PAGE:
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Nanakshahi Calendar U-turn A Challenge To Mainstream Sikhs

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Jun 1, 2004
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By Gurmukh Singh

Recent “changes” to the solar based Nanakshahi Calendar, agreed after wide consultations in 2003, have been driven by Punjab politicians and the “Sant Samaj”, (literally meaning “community of holy people”).

S. Avtar Singh Makkar, President of the Shromani Gurdwara Parbandhak Committee (SGPC), has been quoted by a “Hindustan Times” reporter, Kuldeep Mann, as saying, “All of us have no option but to follow the direction of party chief Sukhbir Singh Badal.” (Hindustan Times of Monday, January 4, 2010 report, ”SGPC says yes to changes”).

Sukhbir Singh Badal is the Deputy Chief Minister next to his father, S. Parkash Singh Badal, the Chief Minister of Punjab. Sukhbir is also the “party chief” of the Shromani Akali Dal, a political party of Punjab. The Badal family rules Punjab and now, according to the SGPC chief, Avtar Singh Makkar, this family also gives “direction” on issues which concern the independence of Sikh ideology and religious tradition.

This move is widely seen as an open challenge to the independence of mainstream Sikhism.

The real issue is the political control of the highest Sikh religious institutions by a nexus between the political coalition government in Punjab, of Bhartya Janta Party (BJP) and Akali Party, and the so called “Sant Samaj”.

The BJP has an open Hindutva agenda to Hindu-ise Sikhism. This extremist Hindu religio-political party, which facilitated the pulling down of the historical Babri Masjid (mosque) a few years ago when in power, claims Sikhism, Budhism and Jainism to be offshoots of Hinduism. In case of Sikhism, that Hindutva claim is despite the fact that Guru Nanak Sahib, the founder of Sikhism, totally rejected all Hindu beliefs, practices and ritualism (karam kand) before he even announced his own revolutionary egalitarian and monotheistic creed, revealed to him towards the end of the 15th Century.

The Sant Samaj, the “community of saints”, is an elite club of “spiritual” sect heads, who move around in luxury cars and lead own diverse anti-Sikhism cultish groups. They continue with Brahmanic practices in their deras (cult centers) and gurdwaras. With the central Sikh institutions much weakened and led astray from their original objectives by political “direction”, the sant deras thrive amongst the Sikhs. They have large followings, and politicians of all parties woo them and seek blessings from the “sant-babas”, the heads of these sects.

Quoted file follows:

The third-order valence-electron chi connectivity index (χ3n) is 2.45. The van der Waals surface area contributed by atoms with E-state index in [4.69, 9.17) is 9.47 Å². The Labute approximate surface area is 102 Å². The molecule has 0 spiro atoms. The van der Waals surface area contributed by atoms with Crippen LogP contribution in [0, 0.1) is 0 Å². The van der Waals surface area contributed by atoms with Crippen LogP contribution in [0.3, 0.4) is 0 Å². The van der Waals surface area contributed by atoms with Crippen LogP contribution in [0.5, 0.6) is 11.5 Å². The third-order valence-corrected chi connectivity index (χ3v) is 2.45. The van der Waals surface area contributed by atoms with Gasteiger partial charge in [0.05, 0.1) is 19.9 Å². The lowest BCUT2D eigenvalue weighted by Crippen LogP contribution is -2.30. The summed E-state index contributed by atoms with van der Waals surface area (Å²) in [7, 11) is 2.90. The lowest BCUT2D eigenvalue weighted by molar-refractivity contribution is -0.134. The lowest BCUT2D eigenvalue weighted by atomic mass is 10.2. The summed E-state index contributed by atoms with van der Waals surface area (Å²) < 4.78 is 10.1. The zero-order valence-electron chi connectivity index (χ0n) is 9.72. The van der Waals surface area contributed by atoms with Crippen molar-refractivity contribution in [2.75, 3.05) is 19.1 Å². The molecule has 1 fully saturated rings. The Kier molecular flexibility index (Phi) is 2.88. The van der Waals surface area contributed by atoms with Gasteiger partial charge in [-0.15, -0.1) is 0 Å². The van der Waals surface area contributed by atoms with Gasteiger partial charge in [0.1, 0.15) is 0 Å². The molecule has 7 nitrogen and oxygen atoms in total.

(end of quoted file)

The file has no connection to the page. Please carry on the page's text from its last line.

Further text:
The current debate is about unilateral “changes” in the Nanakshahi Calendar agreed and approved in 2003 after global consultations. These recent “changes” to the Nanakshahi Calendar, now proposed without much consultation, is an overt attempt to return to the old lunar-Bikrami (sidereal year) jantri in which the important Sikh historical dates will keep shifting every year, much to the utter confusion of all concerned, including next generations in the Sikh diaspora. In effect, these changes will set the clock back to the position before the introduction of the Nanakshahi Calendar in 2003.

Nanakshahi Calendar was widely acclaimed by Sikhs in the diaspora, and especially in the UK. It is not only symbolic of independent Sikh religious tradition but also fixes important dates of Sikh history on the international Common Era (CE) Calendar. (Some exceptions were extracted by the Sant Samaj, but it was hoped that these would be removed in later years.)

A modern calendar does not suit the “derawadi” or “Sant Samaj” club. They depend on their income from superstition based Brahmanic ritualism – “bipran ki reet” specifically forbidden by the Tenth Master, Guru Gobind Singh, and observation of certain days in lunar months, calculated from the ancient astrological lunar-Bikrami (sidereal) system.

This overtly political move to win over Sant Samaj vote banks in Punjab, has further distanced main stream Sikhs in Punjab and abroad, from the highest but almost defunct Sikh institutions based in Punjab. They are seen to no longer serve the 21st century needs of a distinct global Sikh community.

The diaspora Sikhs may be left with no alternative but to continue following the solar Nanakshahi Calendar widely agreed in 2003.

Sikh religious forums and networking have been set up in some Sikh diaspora countries, to inform and guide the community’s religious needs in accordance with the teachings of Guru Granth Sahib and the Sikh Reht Maryada i.e the mainstream Sikh Code of Conduct and Conventions.
This trend is likely to continue, hopefully, as a healthy and continual interpretation and preservation of mainstream Sikh ideology.

Gurmukh Singh
Ret’d Principal (policy), UK Civil Service
Sewauk2005@yahoo.co.uk
 

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